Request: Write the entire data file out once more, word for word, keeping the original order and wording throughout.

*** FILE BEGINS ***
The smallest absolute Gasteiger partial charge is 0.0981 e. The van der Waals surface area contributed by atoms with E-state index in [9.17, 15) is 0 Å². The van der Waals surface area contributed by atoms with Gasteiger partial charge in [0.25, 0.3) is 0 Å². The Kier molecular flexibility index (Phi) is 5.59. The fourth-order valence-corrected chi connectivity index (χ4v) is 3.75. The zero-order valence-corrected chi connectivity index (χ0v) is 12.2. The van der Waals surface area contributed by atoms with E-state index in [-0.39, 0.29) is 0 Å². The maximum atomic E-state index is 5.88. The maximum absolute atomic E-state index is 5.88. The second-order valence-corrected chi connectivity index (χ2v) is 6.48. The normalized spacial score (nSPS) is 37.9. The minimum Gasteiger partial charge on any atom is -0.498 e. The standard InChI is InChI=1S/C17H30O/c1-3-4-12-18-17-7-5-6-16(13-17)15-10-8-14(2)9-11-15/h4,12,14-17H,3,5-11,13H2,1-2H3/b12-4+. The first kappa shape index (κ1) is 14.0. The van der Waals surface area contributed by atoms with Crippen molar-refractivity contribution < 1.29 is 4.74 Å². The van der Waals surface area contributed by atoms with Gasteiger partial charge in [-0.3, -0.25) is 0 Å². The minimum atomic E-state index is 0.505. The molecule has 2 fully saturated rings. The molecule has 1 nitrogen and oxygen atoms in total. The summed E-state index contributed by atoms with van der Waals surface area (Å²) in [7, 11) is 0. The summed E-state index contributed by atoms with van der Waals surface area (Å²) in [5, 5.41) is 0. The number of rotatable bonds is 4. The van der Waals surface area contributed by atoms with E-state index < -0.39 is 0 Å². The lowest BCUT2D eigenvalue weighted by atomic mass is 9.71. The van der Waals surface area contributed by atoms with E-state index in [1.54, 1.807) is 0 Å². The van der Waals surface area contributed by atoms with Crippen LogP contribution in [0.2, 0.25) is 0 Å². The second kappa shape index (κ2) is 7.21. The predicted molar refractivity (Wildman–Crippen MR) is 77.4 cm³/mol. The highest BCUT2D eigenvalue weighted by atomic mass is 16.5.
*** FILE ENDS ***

The smallest absolute Gasteiger partial charge is 0.0981 e. The van der Waals surface area contributed by atoms with E-state index in [9.17, 15) is 0 Å². The van der Waals surface area contributed by atoms with Gasteiger partial charge in [0.25, 0.3) is 0 Å². The Kier molecular flexibility index (Phi) is 5.59. The fourth-order valence-corrected chi connectivity index (χ4v) is 3.75. The zero-order valence-corrected chi connectivity index (χ0v) is 12.2. The van der Waals surface area contributed by atoms with E-state index in [-0.39, 0.29) is 0 Å². The maximum atomic E-state index is 5.88. The maximum absolute atomic E-state index is 5.88. The second-order valence-corrected chi connectivity index (χ2v) is 6.48. The normalized spacial score (nSPS) is 37.9. The minimum Gasteiger partial charge on any atom is -0.498 e. The standard InChI is InChI=1S/C17H30O/c1-3-4-12-18-17-7-5-6-16(13-17)15-10-8-14(2)9-11-15/h4,12,14-17H,3,5-11,13H2,1-2H3/b12-4+. The first kappa shape index (κ1) is 14.0. The van der Waals surface area contributed by atoms with Crippen molar-refractivity contribution < 1.29 is 4.74 Å². The van der Waals surface area contributed by atoms with Gasteiger partial charge in [-0.3, -0.25) is 0 Å². The minimum atomic E-state index is 0.505. The molecule has 2 fully saturated rings. The molecule has 1 nitrogen and oxygen atoms in total. The summed E-state index contributed by atoms with van der Waals surface area (Å²) in [7, 11) is 0. The summed E-state index contributed by atoms with van der Waals surface area (Å²) in [5, 5.41) is 0. The number of rotatable bonds is 4. The van der Waals surface area contributed by atoms with E-state index < -0.39 is 0 Å². The lowest BCUT2D eigenvalue weighted by atomic mass is 9.71. The van der Waals surface area contributed by atoms with E-state index in [1.54, 1.807) is 0 Å². The van der Waals surface area contributed by atoms with Crippen LogP contribution in [0.2, 0.25) is 0 Å². The second kappa shape index (κ2) is 7.21. The predicted molar refractivity (Wildman–Crippen MR) is 77.4 cm³/mol. The highest BCUT2D eigenvalue weighted by atomic mass is 16.5.